Seeking work at the welfare office


HARRIET -- SHE doesn't give her last name -- showed up at the Anne Arundel Department of Social Services on Annapolis' West Street last week, not to apply for benefits, but to look for work.

Once she was a caretaker for disabled children. Then she became seriously ill with thyroid tumors. She lost her job, went on welfare, got off three months ago and does not wish to go back.

She does not seem to realize exactly where she is. "It says 'Job Center' out front," she says, scanning the classifieds. She thinks she is sitting in an employment agency.

And so she is. This is DSS's "Job Center," an eight-month-old venture into that part of welfare reform everyone supports but few have yet to tackle -- the part that encourages self-sufficiency. You can apply for benefits here, but, as the name implies, that is not the reason this office exists.

Other social-services departments have wrung their hands while waiting for Congress to change the rules on welfare. In Anne Arundel, they decided a year ago that the emphasis needed to shift toward employment, no matter what Washington ended up doing, for the simple reason that families can't live on what welfare provides.

Last September, working within the existing labyrinth of often nonsensical federal rules and within its existing budget, the department began requiring all welfare applicants (except those with exceptional circumstances) to seek child support and spend four weeks contacting at least 10 employers a week before they can collect a dime.

The Job Center -- a bright, professional office that bears no resemblance to the typical welfare office where applicants communicate like prisoners through a hole in glass -- opened in February.

You've never had a job interview? Service workers will prepare you for one. You can't get your GED because you have no one to watch your children? They can stay in an on-site day-care center while you study in a learning center just down the hall. You don't have suitable clothes? They will give you something to wear. You're worried about the stigma of being on welfare? The Job Center in its first three months saw 500 visitors looking for jobs only; employers don't know whether a Job Center applicant is a welfare recipient.

The results of the Anne Arundel program -- named one of eight models nationwide by the U.S. Department of Health and Human Services, featured in the August 12 issue of Time and soon to be the subject of a CNN report -- prove that welfare as we've known it really isn't in the best interests of many who come looking for help. They also shatter the notion, nursed by millions of taxpayers, that the poor want nothing more than to sponge at their expense.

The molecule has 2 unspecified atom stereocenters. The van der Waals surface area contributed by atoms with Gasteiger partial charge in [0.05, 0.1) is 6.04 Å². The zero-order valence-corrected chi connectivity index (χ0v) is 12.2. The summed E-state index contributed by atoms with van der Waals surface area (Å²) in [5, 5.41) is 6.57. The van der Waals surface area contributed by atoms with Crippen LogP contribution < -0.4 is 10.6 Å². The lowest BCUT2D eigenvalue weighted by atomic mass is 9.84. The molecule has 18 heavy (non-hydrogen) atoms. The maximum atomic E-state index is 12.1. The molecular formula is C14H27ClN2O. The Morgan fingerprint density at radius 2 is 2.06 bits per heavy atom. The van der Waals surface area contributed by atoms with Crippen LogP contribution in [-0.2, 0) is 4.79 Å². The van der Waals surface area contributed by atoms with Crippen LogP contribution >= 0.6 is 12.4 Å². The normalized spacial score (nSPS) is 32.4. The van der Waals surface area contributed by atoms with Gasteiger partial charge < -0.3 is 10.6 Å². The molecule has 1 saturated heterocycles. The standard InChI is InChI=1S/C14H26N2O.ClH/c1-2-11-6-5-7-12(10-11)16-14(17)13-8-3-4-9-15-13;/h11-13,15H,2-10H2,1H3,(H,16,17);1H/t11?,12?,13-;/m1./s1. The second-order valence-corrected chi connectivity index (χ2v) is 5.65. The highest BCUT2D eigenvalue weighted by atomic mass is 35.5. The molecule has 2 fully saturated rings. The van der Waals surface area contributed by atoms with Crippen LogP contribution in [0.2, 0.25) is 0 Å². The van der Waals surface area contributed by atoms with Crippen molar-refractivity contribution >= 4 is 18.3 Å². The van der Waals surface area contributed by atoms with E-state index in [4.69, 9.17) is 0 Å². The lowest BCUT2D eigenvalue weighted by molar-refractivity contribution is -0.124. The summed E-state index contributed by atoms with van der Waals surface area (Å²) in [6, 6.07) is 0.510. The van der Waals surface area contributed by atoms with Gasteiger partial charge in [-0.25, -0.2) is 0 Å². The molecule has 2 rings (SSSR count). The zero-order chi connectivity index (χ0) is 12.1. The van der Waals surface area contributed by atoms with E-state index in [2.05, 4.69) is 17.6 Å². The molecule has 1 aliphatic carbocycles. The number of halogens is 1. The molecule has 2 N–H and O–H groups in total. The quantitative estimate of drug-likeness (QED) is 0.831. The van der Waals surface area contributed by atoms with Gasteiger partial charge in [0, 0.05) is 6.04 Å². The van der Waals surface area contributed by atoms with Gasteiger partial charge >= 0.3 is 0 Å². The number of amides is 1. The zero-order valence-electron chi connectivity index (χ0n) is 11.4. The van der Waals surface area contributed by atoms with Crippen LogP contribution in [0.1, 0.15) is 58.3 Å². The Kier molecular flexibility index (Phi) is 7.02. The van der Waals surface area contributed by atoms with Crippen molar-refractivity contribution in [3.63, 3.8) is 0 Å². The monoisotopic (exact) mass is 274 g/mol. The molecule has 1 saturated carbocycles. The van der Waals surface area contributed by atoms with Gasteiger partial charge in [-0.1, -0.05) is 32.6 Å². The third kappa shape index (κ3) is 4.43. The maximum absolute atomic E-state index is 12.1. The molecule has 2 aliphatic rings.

One-third succeed

Since September one-third of welfare applicants have found work within the four-week search period.

Anne Arundel's welfare caseload has decreased by 14 percent since it began the job-search requirement, compared to 9 percent in Baltimore City and Montgomery, Baltimore and Prince George's counties.

Only 9 percent of those who found jobs showed up jobless and reapplied for benefits within six months. Only 10 percent of those required to participate in a job search refused to do so.

None of this proves that welfare reform will be surprisingly painless. As the Department of Social Services director, Ed Bloom, points out, the challenge is not instilling a desire to work. It's the shortage of jobs that pay a decent wage, even to workers with some skills and training.

The average starting wage for Anne Arundel job-search participants was $6.07 per hour. With an earned-income credit and child support, that amounts to twice what a family of one adult and two children would get monthly from welfare, but still barely more than what the department figures the family needs to meet minimum living expenses.

Harriet figures she needs $8 an hour to make it, and she hasn't been able to find it. And Anne Arundel has a strong local economy. Finding jobs that can support a family in Baltimore will be far more difficult.

Right now, the department helps low-wage workers get by with help from a subsidy or food stamps. But that will change once new five-year lifetime limits on cash aid and three-month lifetime limits on food stamps for out-of-work families kick in.

The department is pushing people to keep moving toward higher-paying jobs so they will not need a subsidy by the time the five years are up. Many families will reach this goal; some will not. The three-month food-stamp limit is more problematic. Three months is not a lot of time to find a decent job, even for highly educated people. The office expects poor adults who do not want their children to starve will end up working several low-paying jobs while their children are raised by relatives, if they are lucky, or left alone, if they are not.

They do not embrace this part of reform down on West Street, where they know work is always better than welfare but that work, unfortunately, sometimes is not enough.

Elise Armacost writes editorials for The Sun.

Pub Date: 8/25/96

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